After a quiet stretch of weather here in Chicago, a more active pattern will evolve this weekend that will last into the early part of next week. For the very latest advisories, watches and warnings on what could be a significant snow maker for portions of the Midwest, check out the WGN Severe Weather Blog.
Or you can always google “WGN Severe Weather Blog”.
There are two systems we are watching closely that have the potential to affect weekend travel here in Chicago and across the Midwest.
Tonight and Saturday: The first system is expected to bring two to six inches of snow to sections of Iowa, Nebraska and Missouri Friday night and Saturday. A Winter Weather Advisory has been posted for these areas (see map below). As this first storm approaches Illinois, it is expected to weaken considerably. Snowfall totals here in the Chicago area should be in the one inch range. With temperatures on Saturday close to the freezing mark, local travel should not be adversely affected. So far this storm has dropped up to 4 inches of snow across sections of southwest Iowa.
Sunday night and Monday: A much more dynamic storm enters the Midwest and this storm has the potential to be a big snow maker (new computer model guidance suggests up to a foot of snow) for some areas. As of Friday morning, it is too early to tell just who will end up in the heavy snow band, but the scenario will come into a clearer focus as we head into the first part of the weekend.
Check back with the WGN Severe Weather Blog throughout the weekend for updated information on these storms.
Changes have been made to the hurricane wind scale. The original Saffir-Simpson scale was named after the men who developed it. Herbert Saffir was a consulting engineer and Robert Simpson was the director of the National Hurricane center from 1967 through 1973. The updated scale now takes into account the fact that storm surge values and the flooding attributed to them, depend on the size, intensity, and motion of each storm. Meteorologists have found storm surge values don’t always stay within the ranges given in the original scale.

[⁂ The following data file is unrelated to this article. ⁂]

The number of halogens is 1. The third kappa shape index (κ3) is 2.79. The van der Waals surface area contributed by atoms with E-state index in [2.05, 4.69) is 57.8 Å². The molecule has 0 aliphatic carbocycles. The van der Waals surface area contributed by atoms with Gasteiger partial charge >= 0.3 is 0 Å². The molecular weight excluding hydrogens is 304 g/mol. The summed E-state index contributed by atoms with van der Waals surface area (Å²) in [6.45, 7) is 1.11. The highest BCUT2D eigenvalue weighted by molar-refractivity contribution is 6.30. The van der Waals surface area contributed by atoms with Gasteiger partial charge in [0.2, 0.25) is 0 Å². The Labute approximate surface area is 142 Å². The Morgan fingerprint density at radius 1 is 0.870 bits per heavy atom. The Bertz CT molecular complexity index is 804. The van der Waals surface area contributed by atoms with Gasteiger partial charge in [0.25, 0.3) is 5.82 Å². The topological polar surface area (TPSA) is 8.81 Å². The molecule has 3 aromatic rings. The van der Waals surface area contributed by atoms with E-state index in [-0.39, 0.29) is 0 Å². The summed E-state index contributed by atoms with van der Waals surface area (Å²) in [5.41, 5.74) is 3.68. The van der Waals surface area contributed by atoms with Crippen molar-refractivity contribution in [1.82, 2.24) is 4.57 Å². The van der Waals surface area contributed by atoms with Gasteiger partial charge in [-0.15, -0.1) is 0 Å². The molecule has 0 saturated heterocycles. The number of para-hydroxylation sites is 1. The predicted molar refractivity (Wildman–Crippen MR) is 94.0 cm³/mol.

In an article from NOAA, Hurricane Ike in 2008 and Hurricane Charley in 2004 are cited as good examples of this. Ike was a very large Category 2 storm that struck the upper coast of Texas with a storm surge between 15 and 20 feet. On the other hand, Charley was a Category 4 storm that hit Southwest Florida but only produced a 6 to 7 foot storm surge. So the end result is that the National Weather Service has dropped the storm surge criteria from the Saffir-Simpson scale. The scale will no longer couple the hurricane category with a specific storm surge. However, storm surge forecasts will still be included in advisories issued by the National Hurricane Center and local weather service offices.
It was a tropical storm that helped first break an extreme drought over the south. Tropical storm Fay brought much needed rain to the region back in 2008. That storm and other wet systems along with an El Nino weather pattern and other factors, has effectively ended a drought that affected nearly half the country at its peak. Almost 50% of the country was experiencing drought conditions in 2007 but that number has dropped to just 7% today. Climate scientists are calling it an extraordinary comeback.
Chicago’s winter is drawing to a close, but I know plenty of snow is still possible. Can you provide some hard evidence? What is the likelihood of major storms? Despite the inconvenience, I enjoy big snows.
–William Wroblinski, Chicago
Your desire for “major storms” is far from hopeless. As of Friday, an average of 28.4 inches of snow (73 percent) of Chicago’s full-season snowfall of 39.0 inches has come down and 10.6 inches is yet to fall (Midway Airport data).
But weatherwise Chicagoans understand that averages rarely tell the real weather story. Our day-to-day weather often consists of wide swings above and below the climatological averages, and so it is with snowfall. Midway has logged 35 snowstorms of 10 inches or more accumulation since 1928, and 10 of them (28 percent) occurred after Feb. 18. And that includes a whopper: 22.3 inches on March 25-26,1930.